He varnished his platinum prints to make their surface more glossy (so much for archival concerns). His silver prints were made on a matte surface and they too were varnished to make them more shiny. He also printed on an obscure material called "Satista" made by the Platinotype company. I don't know anything about this material.

He had a very simple darkroom. He didn't use a timer and didn't try to exercise a lot of control over his working methods. The idea apparently was to do whatever he thought needed to be done to make the prints look like he wanted them to look. He did keep detailed notes about the procedures used for each print.

Some of the information here is taken from an essay by Richard Benson printed in the book "Paul Strand - His Life and Work." That essay is the best single source I know of for information about Strand's equipment and working methods.

I think Strand's equipment and materials are interesting for their extreme simplicity. He pretty much used only two cameras and one lens for much of his life, one brand of silver paper for as long as it was made. Kind of makes you wonder about the amount of time we spend here talking about equipment.

Carl Weese
25-Jan-2004, 14:55

I haven't seen that Benson essay: I'll have to look it up. The only real discrepency with other notes on Strand's technique that I've seen over the years is the Korona instead of Deardorff 8x10. Since Benson worked directly with Strand in Strand's own darkroom in France I'd bet that his information is accurate. He'd have seen the stuff with his own eyes.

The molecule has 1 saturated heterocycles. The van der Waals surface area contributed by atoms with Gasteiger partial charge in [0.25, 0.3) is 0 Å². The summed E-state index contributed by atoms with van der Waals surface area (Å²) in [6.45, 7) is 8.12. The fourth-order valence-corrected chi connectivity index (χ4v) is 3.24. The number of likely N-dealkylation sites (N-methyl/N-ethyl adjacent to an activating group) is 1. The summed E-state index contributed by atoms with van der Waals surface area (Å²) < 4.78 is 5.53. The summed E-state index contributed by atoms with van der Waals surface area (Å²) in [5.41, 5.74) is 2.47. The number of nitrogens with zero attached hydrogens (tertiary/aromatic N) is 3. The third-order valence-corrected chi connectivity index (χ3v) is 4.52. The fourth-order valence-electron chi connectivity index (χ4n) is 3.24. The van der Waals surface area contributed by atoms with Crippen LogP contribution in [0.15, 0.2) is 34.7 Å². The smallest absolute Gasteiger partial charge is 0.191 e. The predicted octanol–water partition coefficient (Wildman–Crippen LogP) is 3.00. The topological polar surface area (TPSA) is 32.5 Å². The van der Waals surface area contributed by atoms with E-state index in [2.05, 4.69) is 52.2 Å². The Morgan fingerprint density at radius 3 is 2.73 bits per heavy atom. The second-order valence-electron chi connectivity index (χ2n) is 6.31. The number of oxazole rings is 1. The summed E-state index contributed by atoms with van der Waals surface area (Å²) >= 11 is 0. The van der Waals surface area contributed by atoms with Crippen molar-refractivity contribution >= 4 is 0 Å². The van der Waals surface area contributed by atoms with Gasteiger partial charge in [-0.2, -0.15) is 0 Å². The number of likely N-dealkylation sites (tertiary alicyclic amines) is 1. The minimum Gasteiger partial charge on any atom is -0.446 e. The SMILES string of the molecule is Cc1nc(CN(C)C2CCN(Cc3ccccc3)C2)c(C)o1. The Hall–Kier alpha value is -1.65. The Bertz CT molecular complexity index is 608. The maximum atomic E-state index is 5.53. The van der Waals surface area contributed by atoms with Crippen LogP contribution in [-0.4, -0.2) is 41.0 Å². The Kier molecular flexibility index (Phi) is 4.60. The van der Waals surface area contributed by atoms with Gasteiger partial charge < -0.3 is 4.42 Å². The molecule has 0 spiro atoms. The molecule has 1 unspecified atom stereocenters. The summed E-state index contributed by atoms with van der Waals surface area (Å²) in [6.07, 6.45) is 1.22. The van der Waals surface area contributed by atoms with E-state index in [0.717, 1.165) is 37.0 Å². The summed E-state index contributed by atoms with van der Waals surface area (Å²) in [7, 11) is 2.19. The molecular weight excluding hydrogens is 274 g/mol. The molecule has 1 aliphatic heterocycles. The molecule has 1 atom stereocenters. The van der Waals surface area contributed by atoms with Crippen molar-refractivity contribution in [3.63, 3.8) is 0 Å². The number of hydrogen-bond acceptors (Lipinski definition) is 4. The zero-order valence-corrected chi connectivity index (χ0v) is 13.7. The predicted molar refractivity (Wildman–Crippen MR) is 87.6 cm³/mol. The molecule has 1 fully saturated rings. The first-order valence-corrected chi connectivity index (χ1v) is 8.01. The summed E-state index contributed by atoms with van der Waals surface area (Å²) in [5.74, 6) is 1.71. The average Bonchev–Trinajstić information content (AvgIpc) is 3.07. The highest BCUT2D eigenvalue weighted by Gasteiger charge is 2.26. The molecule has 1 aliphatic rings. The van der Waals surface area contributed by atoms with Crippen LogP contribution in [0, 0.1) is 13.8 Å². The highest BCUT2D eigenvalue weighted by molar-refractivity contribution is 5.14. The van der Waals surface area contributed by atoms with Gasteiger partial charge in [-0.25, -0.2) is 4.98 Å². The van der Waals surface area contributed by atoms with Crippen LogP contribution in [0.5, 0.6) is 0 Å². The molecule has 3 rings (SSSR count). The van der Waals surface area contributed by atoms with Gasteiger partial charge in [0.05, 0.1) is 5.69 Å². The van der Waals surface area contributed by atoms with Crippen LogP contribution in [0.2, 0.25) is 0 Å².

Which brings up, is there a full scale biography of Paul Strand? I've never seen one. It seems like a glaring omission.


25-Jan-2004, 15:25
I am perplex by the vastness of your knowledge. Strand is to photography as Velazquez to painting: simplicity, elegance, austerity and human dignity. His voluntary equipment restriction is not strange, this class of creators usually prefers to work with few and controlled materials. Velazquez used in his paintings an average of only 6 colors, even in "Las Meninas", his masterwork. Thank you very much.

William Blunt
25-Jan-2004, 17:05
The book "Paul Strand, Essays On His Life and Work" has a photo of Strand attaching a lens shade on his 8x10 Deardorff as the cover photo. Fred Picker wrote in his newsletter of Strand using his new camera, an 8x10 Deardorff.

25-Jan-2004, 19:54
The camera he used near the end of his life was a Mamiya TLR (model C-3?), fitted with an eyelevel porroprism.

Mark Sampson
26-Jan-2004, 06:13
Strand and Velasquez? Fascinating idea. Now I'll have to look again at Velasquez' work- it's been a long time.

Brian Ellis
26-Jan-2004, 21:15
I of course have no personal knowledge of Paul Strand's equipment, my information was taken from various sources but mostly the essay by Richard Benson that I mentioned in my previous post. He says Strand used a Korona and since he worked so closely with Strand it doesn't seem likely that he would be confused but who knows, maybe he was. He doesn't mention a Deardorff in his essay but as someone pointed out the camera that's on the cover of the book Paul Strand: Essays on His Life and Work does look like a Deardorff. That photograph was made by Strand's wife in 1951, maybe by then he switched to Deardorff though Benson says he used the Korona into the late fifties or early sixties as I recall.

Nick Morris
27-Jan-2004, 13:26
Pictures of Strand at work, taken by his wife, in "World at my Doorstep" show him using a Deardorff. Strand, along with Edward Weston, is for me a major inspiration, particulary his later work in France, Italy, Ghana, Scotland, etc.